The Glass Menagerie
Written by: Tennessee Williams
Directed by: Paul Mason Barnes
Tom has escaped the prison of illusion that was his family, but can he truly leave behind those he loves? Tennessee Williams’ American masterpiece explores memory, illusion and the complex web that love can weave.
Tennessee Williams’ play, The Glass Menagerie, changed the face of the American Theatre when it made its Broadway debut in 1945. Besides reviving the career of the great American actress, Laurette Taylor, it secured Williams’ place in the pantheon of classic American playwrights alongside Eugene O’Neill and Arthur Miller. Although Williams’ employment of what is now loosely called “meta-theatre” techniques seemed startlingly fresh at the time, the sort of direct address through which Tom Wingfield becomes narrator as well as participant, dates back to the Greeks and Shakespeare, and was refined in the last century by Bertolt Brecht, Kurt Weill, and Thornton Wilder (among others). What set apart Williams and The Glass Menagerie was the playwright’s unique voice . . . the poetic realism for which he became known, his Southern sensibilities, and his willingness to embrace human foibles and our darker truths in a way that remains arresting and invigorating. The Glass Menagerie led to other great successes, most famously A Streetcar Named Desire and Cat On A Hot Tin Roof, both of which have taken their place alongside the earlier play as cornerstones of 20th Century American playwriting.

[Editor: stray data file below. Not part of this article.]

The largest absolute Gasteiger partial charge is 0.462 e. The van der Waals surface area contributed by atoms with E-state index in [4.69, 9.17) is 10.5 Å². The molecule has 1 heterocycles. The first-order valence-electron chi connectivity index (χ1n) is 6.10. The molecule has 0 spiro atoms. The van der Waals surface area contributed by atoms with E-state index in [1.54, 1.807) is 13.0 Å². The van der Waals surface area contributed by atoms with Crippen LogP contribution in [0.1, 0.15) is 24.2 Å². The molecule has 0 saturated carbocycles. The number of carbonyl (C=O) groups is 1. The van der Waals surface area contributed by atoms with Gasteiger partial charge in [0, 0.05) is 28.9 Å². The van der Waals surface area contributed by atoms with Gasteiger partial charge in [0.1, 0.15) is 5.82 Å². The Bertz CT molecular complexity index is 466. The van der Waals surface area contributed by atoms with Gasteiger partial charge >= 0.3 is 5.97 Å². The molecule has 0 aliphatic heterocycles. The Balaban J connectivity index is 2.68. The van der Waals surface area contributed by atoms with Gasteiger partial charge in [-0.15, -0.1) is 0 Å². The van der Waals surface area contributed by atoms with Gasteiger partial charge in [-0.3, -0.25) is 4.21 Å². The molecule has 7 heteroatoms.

Before the play begins:
16 years before the play takes place, Amanda Wingfield, raised in genteel circumstances in cut the Tennessee and Mississippi, has moved with her husband, son, and daughter to the bustling midwestern metropolis of St. Louis, Missouri. Shortly after their arrival, Amanda’s husband deserts her cut: and their children, leaving Amanda to fend for herself while doing her best to raise Tom, her restless, artistic son, and Laura, her fragile and introverted daughter whose shyness is exacerbated and intensified by the lingering physical effects of a childhood illness.
- Williams wrote and rewrote The Glass Menagerie in numerous forms before it achieved its present shape.
- The play, drawing in part from Williams’ own life, takes place during and is set against the Great Depression.
- The spectre of World War II hangs over the story.
- Rose Williams, Williams’ sister and the model for the character of Laura Wingfield in The Glass Menagerie, was one of the first people in the United States to receive a pre-frontal lobotomy. Williams was haunted by his sister’s fate for the rest of his life.
- The Glass Menagerie made its debut during what is loosely called “the golden years” in the American Theatre: the 1940’s and ‘50’s, when Lee Strasburg’s Actors Studio was training a new generation of American actors including James Dean, Paul Newman, Joann Woodward, Ben Gazzara, Shelley Winters, Lee Grant, Kim Stanley, and Marlon Brando.
Amanda Wingfield – Leslie Brott*
Jim O’Conner – Andrew Carlson
Laura Wingfield – Stephanie Lambourn*
Tom Wingfield – John Maltese
Amanda Wingfield – Rosemary Brownlow
Jim O’Connor – Brian White
Laura Wingfield – Caroline Amos
Tom Wingfield – Andrew Carlson
Directing Intern – Max Friedman
Supervising Stage Manager – Daniel Munson*
Stage Manager – Kate Ocker
Stage Management Intern – Ellen McCauley
Scenic Designer – R. Eric Stone**
Sound Designer – Matthew Tibbs
Lighting Designer – Lonnie Alcaraz**
Properties Director – Nikki Kulas***
Costume Designer – Margaret Weedon
*Denotes membership in Actors’ Equity Association, the union of professional stage actors and stage managers.
**Denotes membership in United Scenic Artists
***Denotes membership in S*P*A*M (Society of Properties Artisan Managers).